New Directions Aromatics is in Brampton Ontario (yay) and they too have a large selection of essential oils, approximately 200 though it may be a bit less than Rae Dunphy's roster.  NDA started also in the mid to late 80's in Australia and then expanded to Canada 10 years after that.  Their prices are extremely competitive with RDA's though they have a minimum order of $100.  Anything less than that and one must pay an additional $25.  Their labelling practices are not as clear as RDA's so if one wants a specific chemotype of a particular oil, they may be better off purchasing that oil from RDA.  On the flip side, NDA will provide you a chemical analysis report for each batch of essential oils they currently have on sale.  You do not really even need to request it as you can find it right on their website under the reports tab for any of their essential oils.
A company I have yet to try but am itching to is Aliksir, based out of Quebec.  Many of their products they make themselves and most of those appear to be wild crafted from the woods of Northern Quebec.  The notion of products being made directly from the lands in which they evolved satisfies a soft wild animal in my heart.  More than that though, it satisfies some of the wonderings regarding plant chemistry which, again, we will discuss more later.  Suffice it to say, Aliksir is quickly gaining a very good reputation among aromatherapists in Canada and the U.S.
Speaking of the U.S., there are some really great manufacturers and suppliers of essential oils in the states as well.  I'm focusing on Canadian suppliers because we are in Canada and this manages the shipping costs as well as currency conversion costs but, Stillpoint Aromatics out of Sedona Arizona is a close favourite of mine.  While I do not buy from them very often (due to currency/shipping etc) they are folks I follow online for information and I may well buy from them again as they too have some self-produced wild crafted essential oils.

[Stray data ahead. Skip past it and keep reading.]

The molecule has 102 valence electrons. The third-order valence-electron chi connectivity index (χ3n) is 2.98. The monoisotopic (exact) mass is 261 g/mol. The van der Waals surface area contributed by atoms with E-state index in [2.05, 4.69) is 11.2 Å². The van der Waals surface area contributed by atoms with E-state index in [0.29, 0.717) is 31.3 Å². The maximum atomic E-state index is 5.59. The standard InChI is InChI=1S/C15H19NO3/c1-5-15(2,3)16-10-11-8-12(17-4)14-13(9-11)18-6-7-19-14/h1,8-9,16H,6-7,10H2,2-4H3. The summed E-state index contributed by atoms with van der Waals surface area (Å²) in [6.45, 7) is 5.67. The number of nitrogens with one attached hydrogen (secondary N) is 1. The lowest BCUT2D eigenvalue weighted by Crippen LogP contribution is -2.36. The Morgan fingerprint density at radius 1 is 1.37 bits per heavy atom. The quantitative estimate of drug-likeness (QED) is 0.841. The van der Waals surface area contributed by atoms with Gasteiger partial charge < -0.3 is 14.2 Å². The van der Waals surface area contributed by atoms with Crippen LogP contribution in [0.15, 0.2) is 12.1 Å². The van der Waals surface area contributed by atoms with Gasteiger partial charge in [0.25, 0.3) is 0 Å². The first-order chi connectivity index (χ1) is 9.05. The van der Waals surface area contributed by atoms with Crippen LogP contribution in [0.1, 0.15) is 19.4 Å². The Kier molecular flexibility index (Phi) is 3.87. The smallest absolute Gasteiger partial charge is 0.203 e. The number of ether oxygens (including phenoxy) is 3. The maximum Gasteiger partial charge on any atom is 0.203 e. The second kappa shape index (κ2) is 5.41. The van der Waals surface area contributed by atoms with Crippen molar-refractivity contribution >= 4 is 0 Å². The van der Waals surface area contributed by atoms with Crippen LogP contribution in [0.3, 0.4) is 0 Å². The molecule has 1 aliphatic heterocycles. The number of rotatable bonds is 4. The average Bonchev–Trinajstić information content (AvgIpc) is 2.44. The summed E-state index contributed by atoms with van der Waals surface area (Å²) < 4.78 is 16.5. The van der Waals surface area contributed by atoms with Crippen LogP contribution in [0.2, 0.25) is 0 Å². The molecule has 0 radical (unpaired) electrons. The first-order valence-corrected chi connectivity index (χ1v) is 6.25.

What about DoTERRA and Young Living?
For the purposes of this article, I don't want to get into the DoTERRA, Young Living debate.  Maybe in a follow up.  Suffice it to say, these companies, and others, are problematic on 2 levels; 1) expertise and, 2) ethics.  Most reps have training only from the company and what they have been taught is crafted to present the company in a favourable light and has little to do with client health.  It is all structured to convert a contact into a customer and member.  Which leads to ethics; if your pursuit is to get people to buy your product exclusively, with little understanding of how it works, it is almost impossible to be ethical when you are pushing it as a tool for health care.  If a rep wants to talk about beautiful scents, and how those scents can make you feel good, that's fine, that's not up for dispute.  But claiming to offer information about how to care for sometimes very complicated health problems when the provider has had next to no training in pathology, basic human physiology nor the actions of essential oils in the body, they enter a territory that is likely well outside of their integrity with themselves.  It's one thing to offer someone a nice scent for their home; it's another altogether to offer a cure for their disease.  And that's all I'll say on it at the moment.